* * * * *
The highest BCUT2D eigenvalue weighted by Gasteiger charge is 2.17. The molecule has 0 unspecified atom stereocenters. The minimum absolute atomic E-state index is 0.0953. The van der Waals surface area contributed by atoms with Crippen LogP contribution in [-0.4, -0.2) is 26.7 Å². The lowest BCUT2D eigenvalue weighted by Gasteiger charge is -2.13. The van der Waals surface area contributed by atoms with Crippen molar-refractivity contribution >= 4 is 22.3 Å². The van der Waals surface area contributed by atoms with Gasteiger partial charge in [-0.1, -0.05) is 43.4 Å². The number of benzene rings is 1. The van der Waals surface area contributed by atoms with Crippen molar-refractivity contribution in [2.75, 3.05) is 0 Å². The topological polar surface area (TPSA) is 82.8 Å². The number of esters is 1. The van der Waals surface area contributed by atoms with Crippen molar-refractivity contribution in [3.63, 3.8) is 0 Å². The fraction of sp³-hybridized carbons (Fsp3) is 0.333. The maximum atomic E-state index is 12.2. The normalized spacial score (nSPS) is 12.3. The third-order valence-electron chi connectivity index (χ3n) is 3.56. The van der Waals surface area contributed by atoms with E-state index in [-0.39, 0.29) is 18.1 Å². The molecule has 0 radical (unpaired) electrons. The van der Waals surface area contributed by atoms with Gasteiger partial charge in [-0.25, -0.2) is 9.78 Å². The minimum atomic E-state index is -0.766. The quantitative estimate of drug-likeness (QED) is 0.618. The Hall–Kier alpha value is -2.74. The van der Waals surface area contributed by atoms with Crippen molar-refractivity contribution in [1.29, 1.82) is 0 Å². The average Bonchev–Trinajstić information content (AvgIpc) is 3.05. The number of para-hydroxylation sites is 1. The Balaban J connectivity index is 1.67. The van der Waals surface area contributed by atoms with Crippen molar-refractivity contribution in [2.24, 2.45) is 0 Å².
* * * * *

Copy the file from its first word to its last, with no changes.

The highest BCUT2D eigenvalue weighted by Gasteiger charge is 2.17. The molecule has 0 unspecified atom stereocenters. The minimum absolute atomic E-state index is 0.0953. The van der Waals surface area contributed by atoms with Crippen LogP contribution in [-0.4, -0.2) is 26.7 Å². The lowest BCUT2D eigenvalue weighted by Gasteiger charge is -2.13. The van der Waals surface area contributed by atoms with Crippen molar-refractivity contribution >= 4 is 22.3 Å². The van der Waals surface area contributed by atoms with Gasteiger partial charge in [-0.1, -0.05) is 43.4 Å². The number of benzene rings is 1. The van der Waals surface area contributed by atoms with Crippen molar-refractivity contribution in [2.75, 3.05) is 0 Å². The topological polar surface area (TPSA) is 82.8 Å². The number of esters is 1. The van der Waals surface area contributed by atoms with Crippen molar-refractivity contribution in [3.63, 3.8) is 0 Å². The fraction of sp³-hybridized carbons (Fsp3) is 0.333. The maximum atomic E-state index is 12.2. The normalized spacial score (nSPS) is 12.3. The third-order valence-electron chi connectivity index (χ3n) is 3.56. The van der Waals surface area contributed by atoms with E-state index in [-0.39, 0.29) is 18.1 Å². The molecule has 0 radical (unpaired) electrons. The van der Waals surface area contributed by atoms with Gasteiger partial charge in [-0.25, -0.2) is 9.78 Å². The minimum atomic E-state index is -0.766. The quantitative estimate of drug-likeness (QED) is 0.618. The Hall–Kier alpha value is -2.74. The van der Waals surface area contributed by atoms with Crippen molar-refractivity contribution in [1.29, 1.82) is 0 Å². The average Bonchev–Trinajstić information content (AvgIpc) is 3.05. The number of para-hydroxylation sites is 1. The Balaban J connectivity index is 1.67. The van der Waals surface area contributed by atoms with Crippen molar-refractivity contribution in [2.24, 2.45) is 0 Å².